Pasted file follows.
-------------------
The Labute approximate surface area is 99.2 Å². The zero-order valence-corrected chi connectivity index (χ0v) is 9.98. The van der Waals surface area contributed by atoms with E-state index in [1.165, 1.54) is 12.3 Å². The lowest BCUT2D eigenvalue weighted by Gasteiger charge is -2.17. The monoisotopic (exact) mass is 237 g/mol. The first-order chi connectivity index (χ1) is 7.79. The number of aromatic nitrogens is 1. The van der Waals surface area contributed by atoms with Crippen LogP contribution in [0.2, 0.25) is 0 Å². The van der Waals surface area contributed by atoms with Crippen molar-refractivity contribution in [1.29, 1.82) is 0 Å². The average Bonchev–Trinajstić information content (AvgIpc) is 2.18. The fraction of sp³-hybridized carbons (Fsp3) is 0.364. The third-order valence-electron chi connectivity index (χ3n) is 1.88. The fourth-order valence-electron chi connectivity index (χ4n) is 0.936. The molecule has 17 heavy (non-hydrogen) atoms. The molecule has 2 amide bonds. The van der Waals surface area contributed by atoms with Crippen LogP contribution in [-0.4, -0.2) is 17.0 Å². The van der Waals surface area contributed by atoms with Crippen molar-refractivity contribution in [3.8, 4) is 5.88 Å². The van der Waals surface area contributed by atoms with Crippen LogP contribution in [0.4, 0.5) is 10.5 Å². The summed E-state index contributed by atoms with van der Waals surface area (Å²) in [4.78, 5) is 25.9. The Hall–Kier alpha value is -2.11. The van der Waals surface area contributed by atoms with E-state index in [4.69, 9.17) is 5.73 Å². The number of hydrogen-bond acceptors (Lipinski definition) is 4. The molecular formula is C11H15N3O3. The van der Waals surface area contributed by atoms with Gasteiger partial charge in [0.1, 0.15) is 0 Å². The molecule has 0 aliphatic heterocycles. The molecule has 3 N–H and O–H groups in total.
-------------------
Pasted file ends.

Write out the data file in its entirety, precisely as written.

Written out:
The Labute approximate surface area is 99.2 Å². The zero-order valence-corrected chi connectivity index (χ0v) is 9.98. The van der Waals surface area contributed by atoms with E-state index in [1.165, 1.54) is 12.3 Å². The lowest BCUT2D eigenvalue weighted by Gasteiger charge is -2.17. The monoisotopic (exact) mass is 237 g/mol. The first-order chi connectivity index (χ1) is 7.79. The number of aromatic nitrogens is 1. The van der Waals surface area contributed by atoms with Crippen LogP contribution in [0.2, 0.25) is 0 Å². The van der Waals surface area contributed by atoms with Crippen molar-refractivity contribution in [1.29, 1.82) is 0 Å². The average Bonchev–Trinajstić information content (AvgIpc) is 2.18. The fraction of sp³-hybridized carbons (Fsp3) is 0.364. The third-order valence-electron chi connectivity index (χ3n) is 1.88. The fourth-order valence-electron chi connectivity index (χ4n) is 0.936. The molecule has 17 heavy (non-hydrogen) atoms. The molecule has 2 amide bonds. The van der Waals surface area contributed by atoms with Crippen LogP contribution in [-0.4, -0.2) is 17.0 Å². The van der Waals surface area contributed by atoms with Crippen molar-refractivity contribution in [3.8, 4) is 5.88 Å². The van der Waals surface area contributed by atoms with Crippen LogP contribution in [0.4, 0.5) is 10.5 Å². The summed E-state index contributed by atoms with van der Waals surface area (Å²) in [4.78, 5) is 25.9. The Hall–Kier alpha value is -2.11. The van der Waals surface area contributed by atoms with E-state index in [4.69, 9.17) is 5.73 Å². The number of hydrogen-bond acceptors (Lipinski definition) is 4. The molecular formula is C11H15N3O3. The van der Waals surface area contributed by atoms with Gasteiger partial charge in [0.1, 0.15) is 0 Å². The molecule has 0 aliphatic heterocycles. The molecule has 3 N–H and O–H groups in total.